BUNNY AND CLAUDEMedium: Theatrical animation
Produced by: Warner Bros.
First Appeared: 1968
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classic toons. But in its waning years, the stars it gave life to were Cool Cat, Merlin the Magic Mouse and the like. Bunny & Claude, introduced in 1968, were typical of the studio's late output.
The Bunny & Claude series was the last one released by Warner Bros. during the era of theatrical cartoons — not the last one attempted (Rapid Rabbit, a Speedy Gonzales type but without the ethnic baggage, came out the following year), but given that a series needs more than one member, the last actual series released. The two cartoons in this one were Bunny & Claude: We Rob Carrot Patches (released Nov. 9, 1968) and The Great Carrot Train Robbery (Jan. 25, 1969). Both were directed by Robert McKimson, who was also responsible for the Foghorn Leghorn and Tasmanian Devil cartoons.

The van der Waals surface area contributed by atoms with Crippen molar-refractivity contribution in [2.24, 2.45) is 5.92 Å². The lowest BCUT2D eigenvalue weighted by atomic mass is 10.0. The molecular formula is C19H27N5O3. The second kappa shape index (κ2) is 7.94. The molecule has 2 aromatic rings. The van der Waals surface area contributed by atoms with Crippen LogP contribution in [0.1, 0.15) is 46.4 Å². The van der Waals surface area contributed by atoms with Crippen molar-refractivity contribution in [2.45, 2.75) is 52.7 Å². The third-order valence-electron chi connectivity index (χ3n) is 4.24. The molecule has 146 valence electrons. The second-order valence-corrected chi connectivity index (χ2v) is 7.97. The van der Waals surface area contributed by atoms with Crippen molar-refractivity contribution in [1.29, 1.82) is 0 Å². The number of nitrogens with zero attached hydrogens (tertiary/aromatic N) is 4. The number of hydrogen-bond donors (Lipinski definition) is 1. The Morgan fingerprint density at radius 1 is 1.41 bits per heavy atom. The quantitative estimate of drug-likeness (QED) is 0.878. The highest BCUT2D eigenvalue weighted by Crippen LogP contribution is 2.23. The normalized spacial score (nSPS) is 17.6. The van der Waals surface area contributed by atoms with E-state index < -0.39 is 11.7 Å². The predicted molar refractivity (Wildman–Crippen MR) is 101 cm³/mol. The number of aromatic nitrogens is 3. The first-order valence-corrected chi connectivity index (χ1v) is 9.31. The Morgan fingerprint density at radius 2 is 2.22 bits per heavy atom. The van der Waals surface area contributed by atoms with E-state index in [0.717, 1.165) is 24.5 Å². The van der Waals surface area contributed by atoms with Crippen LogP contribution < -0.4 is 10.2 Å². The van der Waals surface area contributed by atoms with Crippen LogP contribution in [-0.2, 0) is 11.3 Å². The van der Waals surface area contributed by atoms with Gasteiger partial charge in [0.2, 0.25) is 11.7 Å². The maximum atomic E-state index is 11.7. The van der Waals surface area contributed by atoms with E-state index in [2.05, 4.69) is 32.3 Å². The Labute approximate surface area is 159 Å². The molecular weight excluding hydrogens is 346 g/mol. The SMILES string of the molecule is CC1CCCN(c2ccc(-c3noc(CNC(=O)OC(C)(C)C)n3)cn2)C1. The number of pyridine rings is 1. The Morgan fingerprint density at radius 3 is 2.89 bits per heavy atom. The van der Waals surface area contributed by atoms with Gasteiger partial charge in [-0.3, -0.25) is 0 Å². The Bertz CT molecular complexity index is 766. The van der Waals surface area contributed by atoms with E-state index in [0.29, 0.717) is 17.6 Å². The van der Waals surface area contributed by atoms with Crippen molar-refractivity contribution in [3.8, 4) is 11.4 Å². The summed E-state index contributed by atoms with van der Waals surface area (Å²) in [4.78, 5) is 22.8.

If the name sounds similar to that of the 1967 hit movie Bonnie & Clyde, it should. As surely as Hanna-Barbera tried to tap into the popularity of Jaws (1975) with Jabberjaw (1976), these two cartoons, about a pair of Depression-era desperados, were an attempt to ride that film's coat-tails. Warner had done that sort of thing before, from Egghead's travelogue parodies to The Honey-Mousers, but the earlier ones had gone over better.
Voice work on Bunny (no relation) was done by Pat Woodell, who did no other voice work. Clyde was Mel Blanc, whose versatile voice was heard as Pepe LePew, Marvin Martian, The Frito Bandito and dozens if not hundreds of others. Blanc also spoke for the Sheriff who was always trying to bring them to justice.
There no Big Little Books, no Little Golden Books, and only "sort of" a comic book (Bugs tunneled into a drive-in and watched a movie about them that occupied an entire issue of his Gold Key title). Other than that — nothing but the two cartoons. They're occasionally glimpsed on TV, as part of a cartoon package that includes Goofy Gophers, Claude Cat, Beaky Buzzard and any number of others, major and minor. Other than that, there's nothing left of them.